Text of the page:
Let expressions and operator sections are supported.

Within global scope or a let expression, each definition can only refer to itself or previous definitions. This implies we can only achieve mutual recursion by having one function pass itself to others.


The only primitive type is Int. In particular, they represent characters. To interoperate with GHC, our compiler treats any undefined functions as the identity function, so that we may freely use ord and chr (or fromEnum and toEnum) to make our code acceptable to both compilers.

The main function is the last function to successfully parse. It should have type [Int] -> [Int], and our compiler treats this like the function passed into Prelude.interact, that is, the entire standard input is passed to this function, and the result is printed to standard output.

Bool must be defined as:

data Bool = True | False;

so that it matches the Scott-encoded booleans internally used by the primitive function (<=).

The alternatives in a case expressions must list every data constructor in the order they are defined. For example, if we have:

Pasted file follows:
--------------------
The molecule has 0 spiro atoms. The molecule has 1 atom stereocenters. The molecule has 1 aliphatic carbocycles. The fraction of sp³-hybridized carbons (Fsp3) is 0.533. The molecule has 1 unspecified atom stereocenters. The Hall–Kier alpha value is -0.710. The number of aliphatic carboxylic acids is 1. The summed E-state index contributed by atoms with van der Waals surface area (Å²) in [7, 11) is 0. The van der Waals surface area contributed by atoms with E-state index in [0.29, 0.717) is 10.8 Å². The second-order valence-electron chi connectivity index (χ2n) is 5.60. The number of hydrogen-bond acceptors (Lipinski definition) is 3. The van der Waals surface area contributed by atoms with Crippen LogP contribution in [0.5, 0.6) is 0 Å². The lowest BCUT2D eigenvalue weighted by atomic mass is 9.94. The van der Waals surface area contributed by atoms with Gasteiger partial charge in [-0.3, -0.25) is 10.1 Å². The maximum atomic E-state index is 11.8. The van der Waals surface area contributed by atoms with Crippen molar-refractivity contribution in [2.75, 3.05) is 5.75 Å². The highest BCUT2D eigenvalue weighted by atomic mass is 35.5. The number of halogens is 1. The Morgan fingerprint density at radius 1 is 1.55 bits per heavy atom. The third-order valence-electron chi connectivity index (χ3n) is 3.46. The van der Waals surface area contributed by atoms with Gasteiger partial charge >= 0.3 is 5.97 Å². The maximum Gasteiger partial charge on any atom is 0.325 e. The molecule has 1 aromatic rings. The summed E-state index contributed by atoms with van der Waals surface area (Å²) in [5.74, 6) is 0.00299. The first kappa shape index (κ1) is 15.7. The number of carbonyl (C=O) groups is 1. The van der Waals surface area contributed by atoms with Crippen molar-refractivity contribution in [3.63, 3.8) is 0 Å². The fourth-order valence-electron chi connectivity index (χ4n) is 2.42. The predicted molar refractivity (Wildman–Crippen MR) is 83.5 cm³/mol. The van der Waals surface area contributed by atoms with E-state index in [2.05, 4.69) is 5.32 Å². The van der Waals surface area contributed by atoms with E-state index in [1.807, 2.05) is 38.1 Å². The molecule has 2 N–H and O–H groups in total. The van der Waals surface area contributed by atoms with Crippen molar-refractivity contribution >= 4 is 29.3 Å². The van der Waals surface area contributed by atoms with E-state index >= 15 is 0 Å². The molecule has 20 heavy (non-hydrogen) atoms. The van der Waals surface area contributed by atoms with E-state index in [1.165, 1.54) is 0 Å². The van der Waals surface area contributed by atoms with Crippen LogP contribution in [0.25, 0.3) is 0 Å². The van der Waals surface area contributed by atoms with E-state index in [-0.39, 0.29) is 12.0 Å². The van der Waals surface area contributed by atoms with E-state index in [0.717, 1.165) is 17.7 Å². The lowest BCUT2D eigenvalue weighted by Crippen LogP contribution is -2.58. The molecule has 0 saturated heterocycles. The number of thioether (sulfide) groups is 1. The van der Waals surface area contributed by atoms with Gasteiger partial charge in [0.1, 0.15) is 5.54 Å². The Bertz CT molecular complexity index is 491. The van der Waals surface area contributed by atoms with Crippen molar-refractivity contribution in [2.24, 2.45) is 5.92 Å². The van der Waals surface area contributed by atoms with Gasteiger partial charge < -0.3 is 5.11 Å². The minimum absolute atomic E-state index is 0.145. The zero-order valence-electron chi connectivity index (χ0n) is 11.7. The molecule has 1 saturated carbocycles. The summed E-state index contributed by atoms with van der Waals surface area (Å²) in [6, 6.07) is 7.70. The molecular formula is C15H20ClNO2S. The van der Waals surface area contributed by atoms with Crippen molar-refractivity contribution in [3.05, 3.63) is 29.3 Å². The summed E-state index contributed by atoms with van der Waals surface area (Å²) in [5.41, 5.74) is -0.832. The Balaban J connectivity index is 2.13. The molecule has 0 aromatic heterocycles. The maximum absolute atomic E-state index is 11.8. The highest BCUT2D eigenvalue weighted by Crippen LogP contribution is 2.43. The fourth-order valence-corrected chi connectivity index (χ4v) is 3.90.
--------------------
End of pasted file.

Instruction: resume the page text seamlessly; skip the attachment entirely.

data Foo a b = Bar a | Baz | Qux Int [b]

then a case expression that examines a term of this type must have the form:

case x of
  { Bar a    -> ...
  ; Baz      -> ...
  ; Qux n bs -> ...

We stress braces and semicolons are required. Our fussy parser treats semicolons as separators, not terminators.

The effect of erroneous input is undefined. It may be best to develop with GHC, but even then, be mindful of changes needed because of issues caused by the uniform operator precedence and the touchy format of case alternatives.


One-letter variable names abound in IOCCC entries, and for good reason. These tiny pieces of confetti are hard to read, and leave room for more code. Then why not go further and use zero-letter variable names? That is, tacit programming or point-free style.

I had been playing with an algorithm devised by Oleg Kiselyov that effortlessly and efficiently eliminates those pesky variables, leaving behind terms composed from a small set of combinators. No need for lambda lifting or supercombinators.

By adding a handful of lines of mostly parsing code, we get a Haskell compiler, or rather, a compiler that accepts a subset of Haskell sufficiently large to self-host. You might say I wrote a tool for this contest, then ran it on itself to make an entry for it.

Obfuscation techniques

Even with Kiselyov’s algorithm and some term rewriting, the compiler only fit after compression, which naturally obfuscates the code. More tricks were needed to fit within the size limits.

Other obfuscation techniques are better appreciated after decoding the compiler. See hint.hs.


On my system, it compiles cleanly with -Wall with older standards, e.g. -std=c89, but less cleanly if -pedantic is also supplied.

Compiling the compiler output with -Wall triggers a warning about a strange-looking comment.

Behind-the-scenes commentary

My website reveals how this compiler works.